Here’s everything you need to know about my software development philosophy:
“The competent programmer is fully aware of the strictly limited size of his own skull; therefore he approaches the programming task in full humility, and among other things he avoids clever tricks like the plague.”
– Edsger W. Dijkstra, The Humble Programmer, ACM Turing Lecture 1972
Six years ago, I wrote a series of articles about being a humble programmer, based on the ideas of some really smart people, like Dr. Dijkstra. The articles have gotten a lot of views and positive comments, and I think they’re still relevant reading today.
I wrote them back when I worked at National Instruments. I had a blog called labviewjournal.com. (I saved all that content. It’s now at https://stravaro.com/lvjournal, and the old hostname redirects there.) My colleague, Nancy, and I wrote several articles about our world of helping people develop better software.
We both find that helping developers be more successful is fun and rewarding. That’s why I created Stravaro.
Anyway, back to the old blog series–there’s almost nothing I would change if I were writing it today. It feels just as relevant as when I wrote it. Even though the articles were written with the LabVIEW developer in mind, I believe it’s a philosophy that should be followed regardless of programming language. When I worked at athenahealth, I gave a presentation on the same theme at an internal technical conference.
If you haven’t read the series, I invite you to do so now. Do any of you have a similar philosophy that’s worked well? Or a radically different one? Leave a reply below to share your thoughts.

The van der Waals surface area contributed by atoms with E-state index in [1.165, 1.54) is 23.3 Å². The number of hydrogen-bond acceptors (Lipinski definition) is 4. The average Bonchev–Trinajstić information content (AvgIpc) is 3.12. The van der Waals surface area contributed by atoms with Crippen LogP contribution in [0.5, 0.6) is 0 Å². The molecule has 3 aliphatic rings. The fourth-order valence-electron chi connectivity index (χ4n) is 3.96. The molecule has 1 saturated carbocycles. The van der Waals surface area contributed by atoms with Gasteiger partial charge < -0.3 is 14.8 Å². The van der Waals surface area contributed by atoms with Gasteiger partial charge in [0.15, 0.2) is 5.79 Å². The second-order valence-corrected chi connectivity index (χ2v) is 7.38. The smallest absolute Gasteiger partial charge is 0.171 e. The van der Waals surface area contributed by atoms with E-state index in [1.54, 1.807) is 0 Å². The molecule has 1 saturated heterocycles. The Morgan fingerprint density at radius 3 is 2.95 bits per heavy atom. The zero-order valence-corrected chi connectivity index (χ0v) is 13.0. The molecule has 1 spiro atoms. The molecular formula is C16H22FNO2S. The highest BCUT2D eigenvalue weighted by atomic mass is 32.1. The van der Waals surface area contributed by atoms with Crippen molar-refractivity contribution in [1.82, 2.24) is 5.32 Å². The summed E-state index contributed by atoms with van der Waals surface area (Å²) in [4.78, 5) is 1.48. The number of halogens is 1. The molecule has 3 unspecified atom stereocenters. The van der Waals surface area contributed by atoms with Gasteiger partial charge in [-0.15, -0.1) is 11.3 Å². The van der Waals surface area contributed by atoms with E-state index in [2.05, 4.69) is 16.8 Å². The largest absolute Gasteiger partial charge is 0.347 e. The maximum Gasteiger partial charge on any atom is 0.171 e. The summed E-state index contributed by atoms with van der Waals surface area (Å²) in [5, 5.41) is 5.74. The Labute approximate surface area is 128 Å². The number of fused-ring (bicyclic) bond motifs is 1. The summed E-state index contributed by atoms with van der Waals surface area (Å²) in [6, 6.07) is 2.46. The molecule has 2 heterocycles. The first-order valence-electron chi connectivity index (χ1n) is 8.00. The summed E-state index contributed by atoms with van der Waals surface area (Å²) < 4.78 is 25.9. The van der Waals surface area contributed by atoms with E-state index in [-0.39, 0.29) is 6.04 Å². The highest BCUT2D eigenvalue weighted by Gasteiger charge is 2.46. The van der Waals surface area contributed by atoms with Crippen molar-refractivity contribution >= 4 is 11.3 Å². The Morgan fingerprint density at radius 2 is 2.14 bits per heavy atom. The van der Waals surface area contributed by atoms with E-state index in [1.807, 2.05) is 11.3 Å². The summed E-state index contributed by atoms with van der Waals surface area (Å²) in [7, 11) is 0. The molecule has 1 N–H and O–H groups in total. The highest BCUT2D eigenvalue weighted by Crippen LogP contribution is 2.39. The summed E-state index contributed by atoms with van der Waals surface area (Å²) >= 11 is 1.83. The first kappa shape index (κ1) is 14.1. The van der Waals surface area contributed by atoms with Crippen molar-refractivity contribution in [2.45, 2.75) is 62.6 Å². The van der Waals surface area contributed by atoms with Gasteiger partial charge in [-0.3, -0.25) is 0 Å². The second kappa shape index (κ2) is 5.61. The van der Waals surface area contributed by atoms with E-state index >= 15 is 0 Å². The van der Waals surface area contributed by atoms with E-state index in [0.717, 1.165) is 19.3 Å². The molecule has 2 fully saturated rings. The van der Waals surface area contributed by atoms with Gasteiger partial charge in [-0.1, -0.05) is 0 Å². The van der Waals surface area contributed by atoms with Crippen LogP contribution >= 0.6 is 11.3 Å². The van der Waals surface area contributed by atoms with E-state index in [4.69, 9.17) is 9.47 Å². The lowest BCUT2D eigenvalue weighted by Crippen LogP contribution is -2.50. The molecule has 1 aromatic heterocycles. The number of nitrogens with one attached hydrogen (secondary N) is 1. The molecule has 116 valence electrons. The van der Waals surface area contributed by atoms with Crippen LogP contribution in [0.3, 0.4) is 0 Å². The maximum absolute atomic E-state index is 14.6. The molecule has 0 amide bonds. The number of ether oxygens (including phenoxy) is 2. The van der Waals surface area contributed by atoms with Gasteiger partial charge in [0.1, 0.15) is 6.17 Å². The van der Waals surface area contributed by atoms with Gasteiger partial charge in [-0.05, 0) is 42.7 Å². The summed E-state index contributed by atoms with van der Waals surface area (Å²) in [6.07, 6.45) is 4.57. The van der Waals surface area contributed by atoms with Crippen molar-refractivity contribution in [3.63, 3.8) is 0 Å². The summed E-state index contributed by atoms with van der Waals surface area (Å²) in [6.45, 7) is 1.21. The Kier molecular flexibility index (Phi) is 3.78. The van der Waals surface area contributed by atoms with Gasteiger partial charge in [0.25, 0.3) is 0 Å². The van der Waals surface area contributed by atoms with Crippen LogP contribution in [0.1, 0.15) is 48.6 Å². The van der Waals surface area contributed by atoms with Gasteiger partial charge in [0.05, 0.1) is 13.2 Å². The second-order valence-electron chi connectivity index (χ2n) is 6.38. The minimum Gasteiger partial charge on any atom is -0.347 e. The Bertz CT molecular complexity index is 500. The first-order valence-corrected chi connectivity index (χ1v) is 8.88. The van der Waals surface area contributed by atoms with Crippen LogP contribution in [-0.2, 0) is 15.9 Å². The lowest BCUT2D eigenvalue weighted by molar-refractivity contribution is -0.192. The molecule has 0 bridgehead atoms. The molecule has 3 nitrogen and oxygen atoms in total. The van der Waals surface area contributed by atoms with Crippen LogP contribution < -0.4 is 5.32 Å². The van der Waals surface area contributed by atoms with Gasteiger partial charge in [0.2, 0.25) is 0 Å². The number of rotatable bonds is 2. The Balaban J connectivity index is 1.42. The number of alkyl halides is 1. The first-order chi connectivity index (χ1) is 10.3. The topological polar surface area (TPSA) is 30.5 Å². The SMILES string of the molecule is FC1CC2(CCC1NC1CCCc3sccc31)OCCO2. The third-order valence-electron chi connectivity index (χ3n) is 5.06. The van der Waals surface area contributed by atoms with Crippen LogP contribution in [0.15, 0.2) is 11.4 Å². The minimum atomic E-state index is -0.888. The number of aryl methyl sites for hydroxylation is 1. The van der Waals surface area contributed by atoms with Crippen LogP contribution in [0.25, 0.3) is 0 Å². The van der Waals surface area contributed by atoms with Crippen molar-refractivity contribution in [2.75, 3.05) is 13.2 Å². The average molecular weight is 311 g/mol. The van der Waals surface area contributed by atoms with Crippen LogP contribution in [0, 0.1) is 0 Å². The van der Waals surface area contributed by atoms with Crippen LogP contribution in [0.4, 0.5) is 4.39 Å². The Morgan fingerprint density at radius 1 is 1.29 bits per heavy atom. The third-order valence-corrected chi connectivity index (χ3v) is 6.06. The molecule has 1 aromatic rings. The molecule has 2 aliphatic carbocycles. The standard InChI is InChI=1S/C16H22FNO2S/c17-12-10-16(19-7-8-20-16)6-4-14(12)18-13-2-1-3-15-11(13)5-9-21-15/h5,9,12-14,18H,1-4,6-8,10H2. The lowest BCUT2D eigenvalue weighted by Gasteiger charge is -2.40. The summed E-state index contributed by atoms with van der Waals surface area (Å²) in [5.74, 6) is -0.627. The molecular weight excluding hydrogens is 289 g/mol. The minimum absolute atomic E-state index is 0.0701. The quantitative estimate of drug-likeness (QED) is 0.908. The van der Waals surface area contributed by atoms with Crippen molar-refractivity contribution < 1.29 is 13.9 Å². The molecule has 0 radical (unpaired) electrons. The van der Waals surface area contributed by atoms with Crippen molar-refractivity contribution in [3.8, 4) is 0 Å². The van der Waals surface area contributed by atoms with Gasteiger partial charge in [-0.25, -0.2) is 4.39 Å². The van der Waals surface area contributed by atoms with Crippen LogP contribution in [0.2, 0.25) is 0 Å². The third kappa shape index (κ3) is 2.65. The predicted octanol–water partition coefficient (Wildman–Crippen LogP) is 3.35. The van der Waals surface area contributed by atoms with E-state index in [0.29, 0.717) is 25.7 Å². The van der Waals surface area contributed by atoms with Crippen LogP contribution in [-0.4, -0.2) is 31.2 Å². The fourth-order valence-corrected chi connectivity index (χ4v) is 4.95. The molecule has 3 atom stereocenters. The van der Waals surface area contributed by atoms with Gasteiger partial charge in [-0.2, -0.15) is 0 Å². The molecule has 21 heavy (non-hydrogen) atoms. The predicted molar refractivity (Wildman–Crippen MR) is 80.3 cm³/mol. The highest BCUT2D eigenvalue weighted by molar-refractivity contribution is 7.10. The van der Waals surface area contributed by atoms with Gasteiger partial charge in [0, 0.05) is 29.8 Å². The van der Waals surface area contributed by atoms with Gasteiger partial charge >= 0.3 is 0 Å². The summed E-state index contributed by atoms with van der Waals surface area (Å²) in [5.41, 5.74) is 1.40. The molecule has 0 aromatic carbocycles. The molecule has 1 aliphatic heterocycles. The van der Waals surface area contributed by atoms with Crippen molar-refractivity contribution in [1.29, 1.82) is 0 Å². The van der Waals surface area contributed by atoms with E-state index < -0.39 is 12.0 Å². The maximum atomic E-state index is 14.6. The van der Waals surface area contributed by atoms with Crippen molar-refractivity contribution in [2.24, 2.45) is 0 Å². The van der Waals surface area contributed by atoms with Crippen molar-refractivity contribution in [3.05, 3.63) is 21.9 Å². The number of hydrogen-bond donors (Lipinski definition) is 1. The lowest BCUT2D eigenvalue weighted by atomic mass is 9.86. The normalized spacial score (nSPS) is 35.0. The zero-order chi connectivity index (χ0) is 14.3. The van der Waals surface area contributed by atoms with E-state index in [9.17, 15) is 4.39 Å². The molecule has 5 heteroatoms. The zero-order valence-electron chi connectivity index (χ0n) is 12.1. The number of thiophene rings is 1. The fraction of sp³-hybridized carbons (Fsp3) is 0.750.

“Every person that you meet knows something you don’t; learn from them.”
– H. Jackson Brown Jr.
“The greatest lesson in life is to know that even fools are right sometimes.”
The other day, I saw this tweet from Darren Nattinger, replying to a tweet by Jim Kring, of JKI…
And I realized that it’s been over ten years since we released 64-bit LabVIEW. I wrote about it in the blog I had at the time (which lives forever, like everything on the internet 🙂 ).
I led a team of two other amazing developers, Adam and Kyle. The three of us just plowed through the few million lines of C/C++ and made it 64-bit aware. No big deal. 😉 When we first started, I felt like there was a greater than 50% chance that we’d fail. Most likely, that we’d decide it wasn’t worth the effort–we’d hit some very large boulder, and decide not to go on. But we persisted, and ended up coming in ahead of schedule and below budget. We actually had to wait (a year, I think) for the device driver groups to catch up with their 64-bit support.
When I first became VP of Engineering at insurance startup The Zebra, I wrote a long internal blog post sharing several book recommendations–books that have made an impression on me in my career. From time to time, I plan to review a few of those for you here in my blog.
I first ran across MIT Professor Emeritus Dr. Schein when I worked as Lead Developer and Director of Engineering at athenahealth. Athena, being based in Watertown, Mass., generally prefers ideas that come out of places like Harvard and MIT, and ideas about company culture were no exception. I failed to really appreciate Dr. Schein’s ideas until I moved on to a local Austin startup that had a somewhat more ambiguously defined company culture.
Among other topics in the book, Schein gives an approach for really understanding culture. He focuses on three areas:
GDevCon #2 is coming up on August 20-22 in Birmingham, England, and I’m very disappointed I’ll be missing it this year. Instead, I’ll be on a trip I booked months ago, watching opera in Santa Fe, New Mexico,
My friends at GDevCon have once again lined up a fabulous agenda with wonderful presenters. For those who are going, I declare my jealousy and hope you have a wonderful time. I look forward to watching the videos afterwards, and hopefully will see you in person next year.